Commemorating the First World War Centennial in Kansas

Princess Patricia’s Canadian Light Infantry

The Princess Patricia’s Canadian Light Infantry was formed on August 10th, 1914 by a British-born Montreal millionaire named A. Hamilton Gault, who had pledged CD$ 100,000 to raise in Canada a regiment of men with prior military experience to serve in the British Army. Gault got Crown approval for this venture from the Governor General of Canada, Prince Arthur the Duke of Connaught and Strathearn (a brother of King Edward VII), and Connaught’s daughter, HRH the Princess Patricia was named the regiment’s Colonel-in-Chief and patroness, since the Duke was already the titular head of a couple of regiments.

HRH Princess Patricia of Connaught

Gault had a background of military service, including action in the South African War (1899-1902) and he was named the second-in-command of the new regiment (later becoming the CO), was wounded twice and lost a leg.

A. Hamilton Gault

Thus was born what would be the last unit in the history of British service that was raised by private subscription. When created the PPCLI was unusual in that it wasn’t exactly British and it wasn’t exactly Canadian, as it wasn’t under the control of Sir Sam Hughes’ Ministry of Militia and Defence. The PPCLI were the first Canadians to fight on the Western Front, beginning on January 6th, 1915, and they served with the British 80th Brigade until December, when they were absorbed by the Canadian Expeditionary Force.  Some important milestones in the regiment’s history:

  • At the battle of Frezenburg Ridge on May 8th, 1915, during the Second Battle of Ypres, the PPCLI stopped a German breakthrough,  losing half of their strength, including the CO Lieut. Col. FD Farqhar (killed) and Maj. Gault (wounded), and by the end was commanded by a lieutenant, Hugh Niven, whose message ‘holding up the whole damn line’ became a famous quote and a motto of the regiment;
  • Members of the regiment received three Victoria Crosses in WW1;
  • Pvt. Guy Dwyer of the PPCLI was the first Canadian casualty of WW1;
  • A few Americans managed to get into the PPCLI. One was 487429 Pvt. Henry Augustus Coit (1888-1916), born in New Hampshire but at his enlistment he claimed to be British. He died on August 7th, 1916 and is buried at Lijssenthoek Commonwealth War Graves Cemetery in Belgium;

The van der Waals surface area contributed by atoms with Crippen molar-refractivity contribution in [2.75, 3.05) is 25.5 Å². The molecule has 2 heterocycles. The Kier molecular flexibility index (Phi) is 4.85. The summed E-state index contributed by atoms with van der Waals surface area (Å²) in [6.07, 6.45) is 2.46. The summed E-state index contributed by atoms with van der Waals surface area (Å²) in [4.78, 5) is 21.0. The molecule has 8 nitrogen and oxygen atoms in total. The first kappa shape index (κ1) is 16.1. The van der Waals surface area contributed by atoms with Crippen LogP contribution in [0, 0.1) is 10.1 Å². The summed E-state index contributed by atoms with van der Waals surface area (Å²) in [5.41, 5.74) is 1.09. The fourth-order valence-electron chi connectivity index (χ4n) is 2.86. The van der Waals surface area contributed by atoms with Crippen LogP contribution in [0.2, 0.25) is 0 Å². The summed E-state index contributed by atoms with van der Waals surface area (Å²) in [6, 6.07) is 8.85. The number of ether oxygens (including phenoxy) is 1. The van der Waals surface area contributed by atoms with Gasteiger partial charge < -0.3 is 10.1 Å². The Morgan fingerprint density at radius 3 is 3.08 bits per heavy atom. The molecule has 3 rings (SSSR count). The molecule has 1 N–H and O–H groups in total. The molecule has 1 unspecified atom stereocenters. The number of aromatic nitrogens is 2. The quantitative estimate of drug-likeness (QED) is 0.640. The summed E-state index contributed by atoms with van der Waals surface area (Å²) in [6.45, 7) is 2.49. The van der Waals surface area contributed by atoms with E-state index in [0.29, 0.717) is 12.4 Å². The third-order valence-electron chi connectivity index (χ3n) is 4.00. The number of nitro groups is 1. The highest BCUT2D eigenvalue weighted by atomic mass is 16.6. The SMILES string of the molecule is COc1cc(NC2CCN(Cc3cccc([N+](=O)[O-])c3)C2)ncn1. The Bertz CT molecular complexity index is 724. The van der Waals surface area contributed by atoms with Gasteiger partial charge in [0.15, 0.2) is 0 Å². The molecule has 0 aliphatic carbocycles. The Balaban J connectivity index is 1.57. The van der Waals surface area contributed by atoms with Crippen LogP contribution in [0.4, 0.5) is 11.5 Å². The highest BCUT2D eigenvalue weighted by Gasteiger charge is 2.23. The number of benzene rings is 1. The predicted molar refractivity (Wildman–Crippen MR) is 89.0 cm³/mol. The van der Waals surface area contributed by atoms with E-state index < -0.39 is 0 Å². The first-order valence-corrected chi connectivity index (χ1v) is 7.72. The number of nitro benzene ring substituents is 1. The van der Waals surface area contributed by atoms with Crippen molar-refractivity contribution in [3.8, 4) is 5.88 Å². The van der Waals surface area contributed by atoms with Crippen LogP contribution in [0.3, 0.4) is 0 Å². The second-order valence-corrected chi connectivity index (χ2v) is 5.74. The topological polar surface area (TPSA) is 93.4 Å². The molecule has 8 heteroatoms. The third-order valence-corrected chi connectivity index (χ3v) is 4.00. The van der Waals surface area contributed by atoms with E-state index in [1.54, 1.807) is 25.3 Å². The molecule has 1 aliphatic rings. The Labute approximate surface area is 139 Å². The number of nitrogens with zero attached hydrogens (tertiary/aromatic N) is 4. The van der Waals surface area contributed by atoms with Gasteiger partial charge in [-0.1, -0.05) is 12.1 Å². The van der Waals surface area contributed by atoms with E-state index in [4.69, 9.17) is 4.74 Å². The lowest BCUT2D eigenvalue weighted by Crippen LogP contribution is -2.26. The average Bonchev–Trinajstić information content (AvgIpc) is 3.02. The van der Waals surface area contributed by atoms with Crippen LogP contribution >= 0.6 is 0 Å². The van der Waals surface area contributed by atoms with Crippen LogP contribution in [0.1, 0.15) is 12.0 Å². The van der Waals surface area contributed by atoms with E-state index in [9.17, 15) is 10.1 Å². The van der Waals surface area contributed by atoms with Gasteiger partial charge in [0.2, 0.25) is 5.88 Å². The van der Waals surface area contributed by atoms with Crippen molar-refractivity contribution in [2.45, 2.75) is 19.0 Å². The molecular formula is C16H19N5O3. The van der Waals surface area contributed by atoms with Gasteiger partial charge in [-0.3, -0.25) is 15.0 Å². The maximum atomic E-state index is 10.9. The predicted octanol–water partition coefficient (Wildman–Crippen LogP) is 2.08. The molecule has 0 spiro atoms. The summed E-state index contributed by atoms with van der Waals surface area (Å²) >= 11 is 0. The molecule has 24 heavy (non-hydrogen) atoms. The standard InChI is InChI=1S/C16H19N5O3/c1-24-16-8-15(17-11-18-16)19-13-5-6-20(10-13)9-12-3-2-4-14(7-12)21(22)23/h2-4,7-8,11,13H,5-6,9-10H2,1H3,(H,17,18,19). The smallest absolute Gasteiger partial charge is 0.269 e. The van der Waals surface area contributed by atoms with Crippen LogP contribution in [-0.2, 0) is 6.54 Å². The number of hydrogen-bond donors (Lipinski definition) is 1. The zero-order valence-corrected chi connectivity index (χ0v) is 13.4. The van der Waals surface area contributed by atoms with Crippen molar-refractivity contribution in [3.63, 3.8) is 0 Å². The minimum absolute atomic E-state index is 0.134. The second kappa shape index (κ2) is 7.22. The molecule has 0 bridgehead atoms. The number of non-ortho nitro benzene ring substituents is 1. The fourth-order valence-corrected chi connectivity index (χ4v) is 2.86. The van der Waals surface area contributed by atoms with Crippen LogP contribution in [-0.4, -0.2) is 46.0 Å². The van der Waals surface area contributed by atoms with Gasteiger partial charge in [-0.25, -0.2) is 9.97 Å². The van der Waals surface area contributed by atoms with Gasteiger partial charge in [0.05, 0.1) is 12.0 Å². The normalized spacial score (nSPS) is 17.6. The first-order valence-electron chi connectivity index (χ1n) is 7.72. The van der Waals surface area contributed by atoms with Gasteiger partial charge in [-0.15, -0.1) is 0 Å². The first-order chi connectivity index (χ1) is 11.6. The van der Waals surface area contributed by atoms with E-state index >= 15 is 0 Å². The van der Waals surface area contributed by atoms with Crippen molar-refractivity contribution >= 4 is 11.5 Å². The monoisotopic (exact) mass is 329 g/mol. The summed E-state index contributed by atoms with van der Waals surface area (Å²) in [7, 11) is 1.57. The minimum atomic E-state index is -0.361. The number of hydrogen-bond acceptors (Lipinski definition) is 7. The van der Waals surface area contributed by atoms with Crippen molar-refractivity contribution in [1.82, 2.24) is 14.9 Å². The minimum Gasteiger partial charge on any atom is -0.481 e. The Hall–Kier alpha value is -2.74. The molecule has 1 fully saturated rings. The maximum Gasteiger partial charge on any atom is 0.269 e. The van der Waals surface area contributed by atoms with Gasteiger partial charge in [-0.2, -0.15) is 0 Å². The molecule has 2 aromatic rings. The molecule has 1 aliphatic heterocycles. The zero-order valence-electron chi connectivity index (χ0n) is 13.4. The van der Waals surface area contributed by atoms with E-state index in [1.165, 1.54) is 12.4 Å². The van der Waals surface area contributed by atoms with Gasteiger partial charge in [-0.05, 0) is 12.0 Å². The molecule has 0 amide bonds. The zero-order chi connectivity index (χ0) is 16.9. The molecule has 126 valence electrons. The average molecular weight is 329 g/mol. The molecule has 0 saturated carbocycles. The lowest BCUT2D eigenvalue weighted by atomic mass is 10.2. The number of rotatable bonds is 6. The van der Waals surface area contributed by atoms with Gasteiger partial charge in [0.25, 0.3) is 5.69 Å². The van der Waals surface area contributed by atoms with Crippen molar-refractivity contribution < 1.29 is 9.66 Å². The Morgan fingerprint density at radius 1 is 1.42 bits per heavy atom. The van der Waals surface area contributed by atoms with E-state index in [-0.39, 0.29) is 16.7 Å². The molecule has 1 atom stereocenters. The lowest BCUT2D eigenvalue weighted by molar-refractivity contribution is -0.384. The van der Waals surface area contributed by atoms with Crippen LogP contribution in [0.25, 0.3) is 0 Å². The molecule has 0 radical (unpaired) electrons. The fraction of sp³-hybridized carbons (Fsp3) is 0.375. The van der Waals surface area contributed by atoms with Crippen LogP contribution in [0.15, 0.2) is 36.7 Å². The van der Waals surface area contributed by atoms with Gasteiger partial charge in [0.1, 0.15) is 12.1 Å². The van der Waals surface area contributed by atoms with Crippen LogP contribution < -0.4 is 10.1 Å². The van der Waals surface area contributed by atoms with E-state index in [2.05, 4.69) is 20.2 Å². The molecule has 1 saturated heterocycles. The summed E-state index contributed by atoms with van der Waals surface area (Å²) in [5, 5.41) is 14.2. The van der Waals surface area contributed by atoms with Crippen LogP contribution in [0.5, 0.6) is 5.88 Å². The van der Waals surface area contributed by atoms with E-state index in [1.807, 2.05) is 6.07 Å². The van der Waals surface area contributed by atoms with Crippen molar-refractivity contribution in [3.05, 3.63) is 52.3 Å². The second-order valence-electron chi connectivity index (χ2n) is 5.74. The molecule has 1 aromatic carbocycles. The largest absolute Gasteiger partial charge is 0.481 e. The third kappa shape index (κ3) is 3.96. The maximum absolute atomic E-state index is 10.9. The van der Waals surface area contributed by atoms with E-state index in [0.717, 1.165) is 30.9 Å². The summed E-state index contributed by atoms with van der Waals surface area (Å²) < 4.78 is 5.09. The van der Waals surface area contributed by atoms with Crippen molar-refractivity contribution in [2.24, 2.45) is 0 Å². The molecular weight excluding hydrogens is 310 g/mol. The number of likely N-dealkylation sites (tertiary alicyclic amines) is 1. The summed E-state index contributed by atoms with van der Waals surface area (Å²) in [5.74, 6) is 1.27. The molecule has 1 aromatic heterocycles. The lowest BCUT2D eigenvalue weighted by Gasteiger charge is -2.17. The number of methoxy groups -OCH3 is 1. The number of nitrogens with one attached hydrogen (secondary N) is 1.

• Volunteers from the PPCLI served in Siberia as the 260th Bn. CEF in 1919 and
  • Much later, in 1951 the 2nd battalion PPCLI greatly distinguished itself at the Battle of Kapyong, Korea, for which the regiment received a US Presidential Unit Citation, a rare award to a non-US unit.

Familiarly know as ‘the Patricias’, the regiment still exists in the Canadian Forces, with three active battalions and one of reservists (this unit is also known as the Loyal Edmonton Regiment).

James (“Jim”) Patton BS BA MPA is a retired state official from Shawnee, Kansas and a frequent contributor to several WW1 e-publications, including "Roads to the Great War," "St. Mihiel Tripwire," "Over the Top" and "Medicine in the First World War." He has spent many hours walking the WW1 battlefields, and is also an authority on British regiments and a collector of their badges. An Army Engineer during the Vietnam War, he does work for the US World War 1 Centennial Commission and is affiliated with the WW1 Historical Association, the Western Front Association, the Salonika Campaign Society and the Gallipoli Association.

1 Comment

  1. Alicia L.

    The following is not correct: “Pvt. Guy Dwyer of the PPCLI was the first Canadian casualty of WW1”
    Pvt. Francis Guy Dwyer is our ancestor. He was from Port Allegany, a borough in McKean County, Pennsylvania, U.S., and later left his parents and siblings in Endicott, N.Y. to pursue his dreams. Only in his late teens, he made his way to Canada and somehow managed to join the Pricess Pat’s. He was killed in action in France at the age of 20, and is buried in Belgium. He was the first of his 13 siblings to die, and the only one to serve in WW1. We carry on his memory.

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